Use the utmost caution in fuel system work. Disconnect the battery, use only high pressure grade hoses, fuel grade connectors and double check connections. Don't work in spaces that restrict escape in an emergency.

Best of Luck;

Mike Pate
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post #4 of 28 (permalink) Old 06-17-2006, 02:18 PM Thread Starter
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Help!
I replaced the fuel pump with a new one (same Bosch 2 port style that was on it before). Turn the key and I can hear the fuel pump making a nice hum now, but the fuel pressure light is still on. Car would start with light staying on, but would die out when I give it gas. Checked rear fuel filter (1 month old) still seems fine. Replaced front fuel filter and now I can't even get it to start at all!!! I also checked and I do not have an in-tank boost pump. Inside of tank looks nice and clean. I get 11.78 volts across the battery and same at fuel pump. Is that ok?

Please help, getting very frustrated and it seems like I am going backwards.

Thanks in advance.

Donny
Andover, MA
78 Spider
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post #5 of 28 (permalink) Old 06-17-2006, 02:28 PM
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I had the very same issue with my wife's spider. I disconnected the line from the pump to the front filter, I also disconnected the line at the front filter. I placed a drain pan at the pump location and then took my air compressor hose and blew threw it. It had a small amount of debris build up in the line. This was choking off fuel and once I did this it solved the problem. I could here the trash let go in the line.

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post #6 of 28 (permalink) Old 06-17-2006, 02:56 PM
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Debris or not, you should be getting more than 12 volts across the battery with the engine off, and a bit over 13 volts with the engine running. In addition to a possible debris problem in the lines, you might not have enough voltage to start the car easily, even if you didn't have a fuel problem.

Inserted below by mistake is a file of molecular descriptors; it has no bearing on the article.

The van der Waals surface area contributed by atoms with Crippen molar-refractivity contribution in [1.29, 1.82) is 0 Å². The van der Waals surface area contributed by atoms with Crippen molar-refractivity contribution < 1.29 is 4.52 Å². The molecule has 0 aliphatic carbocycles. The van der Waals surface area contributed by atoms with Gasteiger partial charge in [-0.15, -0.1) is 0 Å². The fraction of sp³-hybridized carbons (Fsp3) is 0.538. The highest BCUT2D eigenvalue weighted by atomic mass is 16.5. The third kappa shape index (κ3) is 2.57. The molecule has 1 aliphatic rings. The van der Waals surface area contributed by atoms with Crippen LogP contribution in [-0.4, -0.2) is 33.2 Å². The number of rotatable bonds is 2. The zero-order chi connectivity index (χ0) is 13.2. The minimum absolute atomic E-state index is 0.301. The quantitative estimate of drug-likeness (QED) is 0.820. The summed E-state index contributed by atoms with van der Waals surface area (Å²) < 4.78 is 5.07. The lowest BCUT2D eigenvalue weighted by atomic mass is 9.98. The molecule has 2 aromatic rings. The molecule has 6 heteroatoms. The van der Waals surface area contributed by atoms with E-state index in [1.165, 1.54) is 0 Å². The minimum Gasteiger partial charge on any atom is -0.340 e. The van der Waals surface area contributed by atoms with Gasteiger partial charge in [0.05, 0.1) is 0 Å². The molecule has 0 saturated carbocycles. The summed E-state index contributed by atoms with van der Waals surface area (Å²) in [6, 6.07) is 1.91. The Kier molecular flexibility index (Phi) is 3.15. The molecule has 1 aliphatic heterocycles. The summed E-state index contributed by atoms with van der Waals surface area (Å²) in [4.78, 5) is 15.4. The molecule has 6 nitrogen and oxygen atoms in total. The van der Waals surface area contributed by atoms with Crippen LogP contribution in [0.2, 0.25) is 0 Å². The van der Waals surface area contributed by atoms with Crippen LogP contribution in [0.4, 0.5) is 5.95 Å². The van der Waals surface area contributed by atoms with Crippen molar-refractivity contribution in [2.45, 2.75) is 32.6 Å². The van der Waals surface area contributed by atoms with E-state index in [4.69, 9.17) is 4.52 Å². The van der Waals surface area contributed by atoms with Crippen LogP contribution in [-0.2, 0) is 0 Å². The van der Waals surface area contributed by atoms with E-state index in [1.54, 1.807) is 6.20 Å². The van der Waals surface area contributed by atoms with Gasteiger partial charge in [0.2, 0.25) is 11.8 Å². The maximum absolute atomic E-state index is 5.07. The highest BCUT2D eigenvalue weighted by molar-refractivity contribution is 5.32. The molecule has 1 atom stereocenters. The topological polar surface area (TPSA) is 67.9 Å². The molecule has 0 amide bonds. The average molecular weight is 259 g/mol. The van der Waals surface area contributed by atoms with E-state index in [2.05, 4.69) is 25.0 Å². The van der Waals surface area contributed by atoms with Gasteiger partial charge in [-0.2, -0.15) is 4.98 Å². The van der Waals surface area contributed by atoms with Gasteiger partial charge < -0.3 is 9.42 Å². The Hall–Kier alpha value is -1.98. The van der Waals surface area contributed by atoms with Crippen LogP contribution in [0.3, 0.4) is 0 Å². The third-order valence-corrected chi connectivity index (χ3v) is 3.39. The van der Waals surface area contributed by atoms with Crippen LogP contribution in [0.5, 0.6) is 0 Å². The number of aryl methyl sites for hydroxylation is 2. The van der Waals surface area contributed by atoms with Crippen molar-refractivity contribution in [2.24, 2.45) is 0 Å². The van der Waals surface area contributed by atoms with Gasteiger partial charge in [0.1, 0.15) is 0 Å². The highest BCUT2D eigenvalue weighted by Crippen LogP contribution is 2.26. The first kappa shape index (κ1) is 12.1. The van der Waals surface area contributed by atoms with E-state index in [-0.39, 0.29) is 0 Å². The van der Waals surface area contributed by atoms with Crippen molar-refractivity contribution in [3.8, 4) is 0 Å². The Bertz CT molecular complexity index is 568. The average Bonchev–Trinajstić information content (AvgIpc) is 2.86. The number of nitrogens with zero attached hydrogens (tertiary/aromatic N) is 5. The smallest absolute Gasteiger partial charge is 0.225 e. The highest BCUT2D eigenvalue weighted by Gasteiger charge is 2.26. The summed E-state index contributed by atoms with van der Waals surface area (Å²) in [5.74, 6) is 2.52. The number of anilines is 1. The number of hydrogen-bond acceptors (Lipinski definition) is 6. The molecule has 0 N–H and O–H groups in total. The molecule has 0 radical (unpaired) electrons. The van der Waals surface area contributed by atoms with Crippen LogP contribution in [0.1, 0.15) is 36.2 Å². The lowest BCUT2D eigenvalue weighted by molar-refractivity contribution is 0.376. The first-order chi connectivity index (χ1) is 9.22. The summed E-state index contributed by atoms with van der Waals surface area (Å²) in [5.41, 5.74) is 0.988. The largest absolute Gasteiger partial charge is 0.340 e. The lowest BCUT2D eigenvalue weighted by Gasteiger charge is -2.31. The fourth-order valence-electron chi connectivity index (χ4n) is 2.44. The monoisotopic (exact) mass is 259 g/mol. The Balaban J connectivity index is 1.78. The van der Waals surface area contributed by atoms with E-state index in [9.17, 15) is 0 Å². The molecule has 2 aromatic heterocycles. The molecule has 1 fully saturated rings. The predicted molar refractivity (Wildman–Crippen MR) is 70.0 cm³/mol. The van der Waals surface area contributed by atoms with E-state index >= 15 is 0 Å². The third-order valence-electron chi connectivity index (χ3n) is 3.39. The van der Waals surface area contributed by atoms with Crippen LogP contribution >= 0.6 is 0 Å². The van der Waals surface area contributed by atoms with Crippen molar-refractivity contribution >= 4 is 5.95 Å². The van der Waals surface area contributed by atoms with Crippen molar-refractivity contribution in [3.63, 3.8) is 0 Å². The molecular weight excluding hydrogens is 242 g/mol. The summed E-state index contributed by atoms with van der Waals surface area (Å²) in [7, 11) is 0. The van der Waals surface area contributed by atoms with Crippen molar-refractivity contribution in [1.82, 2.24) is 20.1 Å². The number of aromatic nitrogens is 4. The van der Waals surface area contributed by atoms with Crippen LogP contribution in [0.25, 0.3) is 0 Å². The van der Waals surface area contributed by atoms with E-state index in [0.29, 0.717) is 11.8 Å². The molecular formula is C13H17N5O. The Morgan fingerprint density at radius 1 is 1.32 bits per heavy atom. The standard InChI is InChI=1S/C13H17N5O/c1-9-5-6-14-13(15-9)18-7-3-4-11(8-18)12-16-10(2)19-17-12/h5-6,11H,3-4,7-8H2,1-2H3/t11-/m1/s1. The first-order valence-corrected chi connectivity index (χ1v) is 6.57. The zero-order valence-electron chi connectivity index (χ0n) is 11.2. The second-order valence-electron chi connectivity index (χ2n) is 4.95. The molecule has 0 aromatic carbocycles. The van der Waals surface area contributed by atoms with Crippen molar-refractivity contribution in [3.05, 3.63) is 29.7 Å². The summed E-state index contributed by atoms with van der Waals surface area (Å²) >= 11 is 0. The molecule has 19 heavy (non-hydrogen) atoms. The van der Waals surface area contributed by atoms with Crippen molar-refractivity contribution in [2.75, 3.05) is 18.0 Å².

[FONT="Century Gothic"][B]Bob Farace[/B]
[COLOR="DarkGreen"]1971 Alfa Romeo 1750 Spider Veloce[/COLOR]
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post #7 of 28 (permalink) Old 06-17-2006, 03:35 PM
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What kind of Bosch 2-port pump did you replace it with? Does the pump have a port at each end, or are both ports on one end? If it's the one with ports at each end, you must modify the outlet restrictor port that screws onto the injection pump. It's all explained in the fuel supply guide.

Have you downloaded the fuel supply guide and read it?

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post #8 of 28 (permalink) Old 06-17-2006, 04:26 PM Thread Starter
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RoadTrip,
I have downloaded the guide. The fuel pump that was on it and the one I replaced it with both have ports on each end. I didn't check the outlet restrictor because I was swapping out for an identical pump and everythink was working great before the pump died. I guess I should check anyway. I think I will try everyones idea's:
1. Trickle charge the battery to make sure I have full voltage.
2. Blow out fuel line between pump and front filter using compressor